Advisor Adam Veron Barred Over Contract Funding Securities Transactions

shutterstock_187532303-300x200According to BrokerCheck records kept by The Financial Industry Regulatory Authority (FINRA) advisor Adam Veron (Veron), in February 2017, was terminated by his then employer Questar Capital Corporation (Questar).  Questar stated that Veron was terminated due to undisclosed outside business activities and the sale of unapproved products.

Thereafter, in August 2017, FINRA brought action against Veron barring him from the industry.  FINRA alleged that in July 2015, Veron formed Contract Funding and Corporate Management, LLC (CFCM) and served as its President.  CFCM allegedly provides a line of credit to a company which uses the funds to fulfill its federal procurement contracts and then pays profits to CFCM. FINRA found that Veron sold approximately $1.8 million worth of shares in CFCM.  FINRA found that Veron participated in CFCM by soliciting the investors, hiring legal counsel to draft the Subscription Agreement and Private Offering Memorandum, accepting investments by check, depositing those checks into a bank account that he controlled, providing the investors with the Offering Documents, distributing profits from CFCM, managing CFCM’s relationship with the company, and deciding who could invest in CFCM.

The providing of loans or selling of notes and other investments outside of a brokerage firm constitutes impermissible private securities transactions – a practice known in the industry as “selling away”.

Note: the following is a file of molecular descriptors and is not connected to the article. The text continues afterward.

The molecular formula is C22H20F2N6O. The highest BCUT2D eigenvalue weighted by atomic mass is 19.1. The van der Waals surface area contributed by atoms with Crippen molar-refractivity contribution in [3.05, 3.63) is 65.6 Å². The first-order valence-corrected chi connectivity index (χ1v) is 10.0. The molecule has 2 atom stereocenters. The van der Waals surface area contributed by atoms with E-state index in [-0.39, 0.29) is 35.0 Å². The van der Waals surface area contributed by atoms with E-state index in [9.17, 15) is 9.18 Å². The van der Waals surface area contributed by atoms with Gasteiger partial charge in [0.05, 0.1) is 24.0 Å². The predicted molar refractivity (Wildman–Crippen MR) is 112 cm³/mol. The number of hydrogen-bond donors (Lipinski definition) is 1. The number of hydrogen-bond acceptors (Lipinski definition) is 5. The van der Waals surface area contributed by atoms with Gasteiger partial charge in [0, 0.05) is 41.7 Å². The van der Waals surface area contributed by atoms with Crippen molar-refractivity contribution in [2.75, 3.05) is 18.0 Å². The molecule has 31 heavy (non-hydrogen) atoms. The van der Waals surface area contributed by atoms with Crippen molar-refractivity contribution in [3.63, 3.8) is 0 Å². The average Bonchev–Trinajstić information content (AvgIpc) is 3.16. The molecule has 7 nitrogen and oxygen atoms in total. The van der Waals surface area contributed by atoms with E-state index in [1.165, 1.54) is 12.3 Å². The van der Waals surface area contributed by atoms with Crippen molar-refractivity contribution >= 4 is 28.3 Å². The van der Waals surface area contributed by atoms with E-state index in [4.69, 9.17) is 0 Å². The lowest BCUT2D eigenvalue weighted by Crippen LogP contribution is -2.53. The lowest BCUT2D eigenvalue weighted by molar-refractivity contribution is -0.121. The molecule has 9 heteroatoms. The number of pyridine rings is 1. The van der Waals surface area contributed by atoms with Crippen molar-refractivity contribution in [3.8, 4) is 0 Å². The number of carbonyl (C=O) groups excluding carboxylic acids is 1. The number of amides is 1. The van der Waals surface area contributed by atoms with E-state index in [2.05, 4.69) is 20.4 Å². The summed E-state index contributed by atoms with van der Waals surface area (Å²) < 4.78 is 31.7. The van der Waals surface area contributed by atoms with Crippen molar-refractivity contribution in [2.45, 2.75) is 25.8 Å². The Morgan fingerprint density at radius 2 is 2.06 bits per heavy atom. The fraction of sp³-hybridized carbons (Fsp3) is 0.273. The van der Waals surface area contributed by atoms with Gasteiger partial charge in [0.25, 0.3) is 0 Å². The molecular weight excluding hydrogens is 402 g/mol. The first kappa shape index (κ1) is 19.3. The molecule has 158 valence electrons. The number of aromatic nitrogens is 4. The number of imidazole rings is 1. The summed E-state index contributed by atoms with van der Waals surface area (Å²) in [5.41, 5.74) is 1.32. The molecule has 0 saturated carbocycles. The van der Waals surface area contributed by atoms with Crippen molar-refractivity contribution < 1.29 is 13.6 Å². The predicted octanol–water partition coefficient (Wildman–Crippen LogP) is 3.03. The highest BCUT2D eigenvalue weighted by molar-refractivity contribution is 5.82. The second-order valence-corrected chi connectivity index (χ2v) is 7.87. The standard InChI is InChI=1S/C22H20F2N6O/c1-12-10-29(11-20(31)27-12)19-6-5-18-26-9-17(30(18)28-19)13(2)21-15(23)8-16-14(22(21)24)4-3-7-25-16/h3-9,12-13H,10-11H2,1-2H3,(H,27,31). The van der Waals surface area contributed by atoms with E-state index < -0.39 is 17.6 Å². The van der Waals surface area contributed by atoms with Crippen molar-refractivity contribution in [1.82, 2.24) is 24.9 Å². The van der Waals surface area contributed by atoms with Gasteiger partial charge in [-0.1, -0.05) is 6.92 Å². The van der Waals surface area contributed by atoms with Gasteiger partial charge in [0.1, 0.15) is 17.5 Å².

In the industry the term selling away refers to when a financial advisor solicits investments in companies, promissory notes, or other securities that are not pre-approved by the broker’s affiliated firm.  However, even though when these incidents occur the brokerage firm claims ignorance of their advisor’s activities the firm is obligated under the FINRA rules to properly monitor and supervise its employees in order to detect and prevent brokers from offering investments in this fashion.  In order to properly supervise their brokers each firm is required to have procedures in order to monitor the activities of each advisor’s activities and interaction with the public.  Selling away misconduct often occurs where brokerage firms either fail to put in place a reasonable supervisory system or fail to actually implement that system.  Supervisory failures allow brokers to engage in unsupervised misconduct that can include all manner improper conduct including selling away.

In cases of selling away the investor is unaware that the advisor’s investments are improper.  In many of these cases the investor will not learn that the broker’s activities were wrongful until after the investment scheme is publicized, the broker is fired or charged by law enforcement, or stops returning client calls altogether.

Veron entered the securities industry in 2002.  From September 2009 until October 2013 Veron was associated with LPL Financial LLC.  Thereafter, from September 2013 until February 2017 Veron was associated with Questar out of the firm’s Lake Charles, Louisiana office location.

Investors who have suffered losses may be able recover their losses through securities arbitration.  The attorneys at Gana Weinstein LLP are experienced in representing investors in cases of selling away and brokerage firms failure to supervise their representatives.  Our consultations are free of charge and the firm is only compensated if you recover.

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